1. Diamonds in space: a brief history and recent laboratory studies

    NASA Astrophysics Data System (ADS)

    Chang, Huan-Cheng

    2016-07-01

    Stardust grains exist in outer space. However, due to their low abundance, structural heterogeneities, and lack of distinct spectroscopic features, unambiguous identification of their chemical composition has been a challenge. Diamond is a notable exception because it is composed of carbon and has several unique physicochemical properties that make the identification possible. Here, we provide a brief review on how diamonds were discovered in space based on the remarkable spectral matching between laboratory spectra and astronomical observations of the infrared emission at 3.43 and 3.53 µm, followed by a discussion of fluorescent nanodiamond as a possible carrier for extended red emission at 600 — 800 nm. Recent evidence to support the latter suggestion is provided.

  2. PCB biodegradation: Laboratory studies transitioned into the field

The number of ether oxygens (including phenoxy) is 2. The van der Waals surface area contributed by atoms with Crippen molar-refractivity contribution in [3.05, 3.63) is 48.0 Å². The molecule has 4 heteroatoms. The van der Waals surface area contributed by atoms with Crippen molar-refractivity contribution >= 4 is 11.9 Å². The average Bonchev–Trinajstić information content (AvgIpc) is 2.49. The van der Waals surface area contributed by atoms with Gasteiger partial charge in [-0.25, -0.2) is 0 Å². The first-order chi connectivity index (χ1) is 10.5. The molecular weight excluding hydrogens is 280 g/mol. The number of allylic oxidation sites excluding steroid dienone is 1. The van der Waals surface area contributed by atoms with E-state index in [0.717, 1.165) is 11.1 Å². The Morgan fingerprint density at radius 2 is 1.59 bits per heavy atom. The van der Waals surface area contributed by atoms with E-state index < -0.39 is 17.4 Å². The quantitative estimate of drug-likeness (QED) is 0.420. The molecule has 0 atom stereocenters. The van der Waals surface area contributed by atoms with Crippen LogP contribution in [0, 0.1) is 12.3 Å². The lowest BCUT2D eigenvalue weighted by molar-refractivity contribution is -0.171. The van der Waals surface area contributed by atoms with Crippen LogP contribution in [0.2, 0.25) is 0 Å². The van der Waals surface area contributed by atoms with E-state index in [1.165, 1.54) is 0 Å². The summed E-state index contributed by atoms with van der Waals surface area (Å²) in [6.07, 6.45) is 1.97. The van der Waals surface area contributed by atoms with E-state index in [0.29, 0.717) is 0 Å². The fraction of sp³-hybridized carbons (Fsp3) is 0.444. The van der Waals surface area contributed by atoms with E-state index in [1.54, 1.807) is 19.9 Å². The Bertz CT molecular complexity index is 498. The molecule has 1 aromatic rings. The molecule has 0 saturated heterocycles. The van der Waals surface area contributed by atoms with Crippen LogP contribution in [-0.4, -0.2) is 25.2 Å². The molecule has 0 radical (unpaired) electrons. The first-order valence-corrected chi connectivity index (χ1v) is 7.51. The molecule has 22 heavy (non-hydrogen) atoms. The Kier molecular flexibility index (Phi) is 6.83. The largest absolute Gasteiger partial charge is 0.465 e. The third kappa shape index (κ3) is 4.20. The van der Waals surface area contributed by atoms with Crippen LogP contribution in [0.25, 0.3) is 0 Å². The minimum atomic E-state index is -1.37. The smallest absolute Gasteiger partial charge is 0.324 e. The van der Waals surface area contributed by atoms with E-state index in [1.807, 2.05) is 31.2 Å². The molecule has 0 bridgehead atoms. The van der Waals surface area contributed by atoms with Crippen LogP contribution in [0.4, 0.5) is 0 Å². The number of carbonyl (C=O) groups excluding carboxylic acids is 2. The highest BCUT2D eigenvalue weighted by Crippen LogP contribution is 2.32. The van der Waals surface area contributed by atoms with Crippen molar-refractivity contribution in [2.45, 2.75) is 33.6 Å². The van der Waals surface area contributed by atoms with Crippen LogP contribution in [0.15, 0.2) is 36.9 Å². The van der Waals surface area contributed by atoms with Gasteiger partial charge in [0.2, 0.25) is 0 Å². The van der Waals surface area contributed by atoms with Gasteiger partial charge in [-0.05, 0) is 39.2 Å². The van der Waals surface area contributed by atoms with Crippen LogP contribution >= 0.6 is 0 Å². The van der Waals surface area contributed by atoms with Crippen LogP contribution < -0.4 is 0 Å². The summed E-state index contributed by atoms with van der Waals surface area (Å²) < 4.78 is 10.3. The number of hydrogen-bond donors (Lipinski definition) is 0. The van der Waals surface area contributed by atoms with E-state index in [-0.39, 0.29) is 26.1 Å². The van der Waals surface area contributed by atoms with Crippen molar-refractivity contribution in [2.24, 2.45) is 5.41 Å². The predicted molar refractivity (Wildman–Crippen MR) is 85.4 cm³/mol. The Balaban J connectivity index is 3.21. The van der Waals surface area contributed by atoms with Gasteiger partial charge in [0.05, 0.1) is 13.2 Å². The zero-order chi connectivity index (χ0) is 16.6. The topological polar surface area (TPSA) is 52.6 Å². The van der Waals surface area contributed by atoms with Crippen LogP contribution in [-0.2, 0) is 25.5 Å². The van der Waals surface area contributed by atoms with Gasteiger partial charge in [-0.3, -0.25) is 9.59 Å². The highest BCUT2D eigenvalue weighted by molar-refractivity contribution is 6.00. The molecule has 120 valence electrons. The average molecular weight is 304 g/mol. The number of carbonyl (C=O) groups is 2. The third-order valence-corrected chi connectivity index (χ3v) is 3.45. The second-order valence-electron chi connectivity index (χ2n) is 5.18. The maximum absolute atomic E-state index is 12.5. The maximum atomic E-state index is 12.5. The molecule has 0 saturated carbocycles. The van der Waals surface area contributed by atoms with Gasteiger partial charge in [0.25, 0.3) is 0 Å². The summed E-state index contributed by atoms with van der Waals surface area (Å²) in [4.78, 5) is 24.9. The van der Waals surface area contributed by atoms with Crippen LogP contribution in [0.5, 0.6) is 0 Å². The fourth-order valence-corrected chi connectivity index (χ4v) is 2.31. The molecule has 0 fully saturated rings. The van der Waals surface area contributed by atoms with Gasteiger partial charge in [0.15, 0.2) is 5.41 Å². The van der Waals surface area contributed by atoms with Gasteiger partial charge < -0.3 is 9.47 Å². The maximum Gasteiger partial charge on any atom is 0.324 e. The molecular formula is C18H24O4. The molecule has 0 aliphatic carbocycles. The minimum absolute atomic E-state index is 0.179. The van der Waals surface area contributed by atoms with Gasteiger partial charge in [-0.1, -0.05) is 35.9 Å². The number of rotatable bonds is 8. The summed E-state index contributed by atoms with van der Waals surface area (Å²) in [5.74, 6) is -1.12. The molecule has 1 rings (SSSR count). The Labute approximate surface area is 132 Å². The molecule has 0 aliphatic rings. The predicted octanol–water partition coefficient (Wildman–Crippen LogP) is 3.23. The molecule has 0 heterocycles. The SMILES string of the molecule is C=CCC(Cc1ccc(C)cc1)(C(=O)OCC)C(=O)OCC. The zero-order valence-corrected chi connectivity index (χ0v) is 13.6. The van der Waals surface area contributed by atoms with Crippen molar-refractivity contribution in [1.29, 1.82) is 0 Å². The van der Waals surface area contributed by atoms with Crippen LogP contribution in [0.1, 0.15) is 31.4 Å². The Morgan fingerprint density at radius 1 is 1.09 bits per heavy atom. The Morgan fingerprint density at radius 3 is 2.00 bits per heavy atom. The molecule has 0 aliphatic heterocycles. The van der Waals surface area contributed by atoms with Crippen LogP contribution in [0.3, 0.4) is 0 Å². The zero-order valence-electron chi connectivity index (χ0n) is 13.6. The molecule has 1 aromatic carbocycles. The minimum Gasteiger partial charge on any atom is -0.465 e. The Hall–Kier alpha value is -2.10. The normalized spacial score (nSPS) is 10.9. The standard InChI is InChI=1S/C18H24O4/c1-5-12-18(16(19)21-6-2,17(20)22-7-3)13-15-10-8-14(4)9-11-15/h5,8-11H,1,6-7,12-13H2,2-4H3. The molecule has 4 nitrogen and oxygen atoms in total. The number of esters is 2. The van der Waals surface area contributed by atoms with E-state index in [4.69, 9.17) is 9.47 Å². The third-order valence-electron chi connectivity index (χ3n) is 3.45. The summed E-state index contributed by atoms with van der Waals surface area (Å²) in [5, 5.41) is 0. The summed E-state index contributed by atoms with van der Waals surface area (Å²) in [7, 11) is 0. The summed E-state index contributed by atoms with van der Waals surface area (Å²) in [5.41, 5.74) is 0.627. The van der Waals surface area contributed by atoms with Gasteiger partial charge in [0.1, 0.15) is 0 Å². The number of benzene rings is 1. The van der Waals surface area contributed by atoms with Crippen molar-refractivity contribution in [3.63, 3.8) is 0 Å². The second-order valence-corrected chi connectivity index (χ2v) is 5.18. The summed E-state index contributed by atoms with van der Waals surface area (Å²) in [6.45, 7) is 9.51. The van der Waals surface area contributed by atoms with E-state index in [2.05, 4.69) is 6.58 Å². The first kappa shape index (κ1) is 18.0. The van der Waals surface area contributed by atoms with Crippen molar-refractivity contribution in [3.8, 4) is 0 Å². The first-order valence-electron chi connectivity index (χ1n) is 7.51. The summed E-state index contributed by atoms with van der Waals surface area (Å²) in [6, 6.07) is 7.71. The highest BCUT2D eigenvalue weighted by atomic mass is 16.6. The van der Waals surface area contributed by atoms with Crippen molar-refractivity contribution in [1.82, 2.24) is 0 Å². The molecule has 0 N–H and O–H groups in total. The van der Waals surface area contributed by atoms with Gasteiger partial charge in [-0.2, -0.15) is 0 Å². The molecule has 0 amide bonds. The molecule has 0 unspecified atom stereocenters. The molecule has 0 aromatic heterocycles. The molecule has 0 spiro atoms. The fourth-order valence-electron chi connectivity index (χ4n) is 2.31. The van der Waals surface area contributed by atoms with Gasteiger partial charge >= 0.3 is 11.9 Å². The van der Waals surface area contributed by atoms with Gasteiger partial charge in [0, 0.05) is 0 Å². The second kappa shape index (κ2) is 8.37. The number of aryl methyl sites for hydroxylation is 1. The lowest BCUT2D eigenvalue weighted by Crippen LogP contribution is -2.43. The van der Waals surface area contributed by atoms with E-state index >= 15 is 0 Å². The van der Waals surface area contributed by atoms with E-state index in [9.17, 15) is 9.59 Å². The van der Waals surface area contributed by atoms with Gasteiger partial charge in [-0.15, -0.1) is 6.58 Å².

SciTech Connect

    Abramowicz, D.A.

    1993-12-31

    Two distinct bacterial systems are known to be involved in PCB biotransformations. Both aerobic PCB biodegradation (Oxidative attack) and anaerobic PCB dechlorination (reductive attack) have been demonstrated in the laboratory. These results have been successfully reproducted in recent experiments performed in aquatic sediments. In 1991, GE performed a large scale test of in situ aerobic PCB biodegradation in the Upper Hudson River. The experiments involved six sealed caissons (six feet in diameter) lowered into Aroclor 1242 contaminated sediments that had already undergone extensive anaerobic PCB dechlorination. Stimulation of indigenous PCB-degrading microorganisms resulted in >50% biodegradation over 10 weeks. A large scale stimulation of in situ anaerobic PCB dechlorination in Housatonic River sediments contaminated with untransformed Aroclor 1260 was initiated in 1992. The experiments similarly involve six sealed caissons (six feet in diameter) lowered into contaminated sediments to investigate new methods developed to accelerate PCB dechlorination in the field. Preliminary results from this ongoing field test will be discussed.

  3. Renewable Energy Laboratory Development for Biofuels Advanced Combustion Studies

    SciTech Connect

    Soloiu, Valentin A.

    2012-03-31